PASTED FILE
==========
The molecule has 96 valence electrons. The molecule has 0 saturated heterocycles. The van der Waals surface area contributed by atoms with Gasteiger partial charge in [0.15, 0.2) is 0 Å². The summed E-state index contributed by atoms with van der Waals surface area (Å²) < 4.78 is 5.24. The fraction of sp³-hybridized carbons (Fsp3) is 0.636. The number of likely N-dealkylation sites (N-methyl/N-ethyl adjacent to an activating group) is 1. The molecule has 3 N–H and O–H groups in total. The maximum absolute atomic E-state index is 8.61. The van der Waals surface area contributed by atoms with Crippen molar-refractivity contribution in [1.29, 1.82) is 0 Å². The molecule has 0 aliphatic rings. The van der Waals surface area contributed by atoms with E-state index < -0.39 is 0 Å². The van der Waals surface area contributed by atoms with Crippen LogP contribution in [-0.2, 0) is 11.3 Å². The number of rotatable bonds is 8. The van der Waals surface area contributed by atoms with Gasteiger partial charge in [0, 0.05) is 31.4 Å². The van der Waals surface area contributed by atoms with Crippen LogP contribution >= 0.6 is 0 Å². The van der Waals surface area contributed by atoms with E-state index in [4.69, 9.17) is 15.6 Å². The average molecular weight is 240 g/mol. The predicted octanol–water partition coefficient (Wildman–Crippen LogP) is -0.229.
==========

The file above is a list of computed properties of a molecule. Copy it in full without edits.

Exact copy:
The molecule has 96 valence electrons. The molecule has 0 saturated heterocycles. The van der Waals surface area contributed by atoms with Gasteiger partial charge in [0.15, 0.2) is 0 Å². The summed E-state index contributed by atoms with van der Waals surface area (Å²) < 4.78 is 5.24. The fraction of sp³-hybridized carbons (Fsp3) is 0.636. The number of likely N-dealkylation sites (N-methyl/N-ethyl adjacent to an activating group) is 1. The molecule has 3 N–H and O–H groups in total. The maximum absolute atomic E-state index is 8.61. The van der Waals surface area contributed by atoms with Crippen molar-refractivity contribution in [1.29, 1.82) is 0 Å². The molecule has 0 aliphatic rings. The van der Waals surface area contributed by atoms with E-state index < -0.39 is 0 Å². The van der Waals surface area contributed by atoms with Crippen LogP contribution in [-0.2, 0) is 11.3 Å². The number of rotatable bonds is 8. The van der Waals surface area contributed by atoms with Gasteiger partial charge in [0, 0.05) is 31.4 Å². The van der Waals surface area contributed by atoms with Crippen LogP contribution >= 0.6 is 0 Å². The van der Waals surface area contributed by atoms with E-state index in [4.69, 9.17) is 15.6 Å². The average molecular weight is 240 g/mol. The predicted octanol–water partition coefficient (Wildman–Crippen LogP) is -0.229.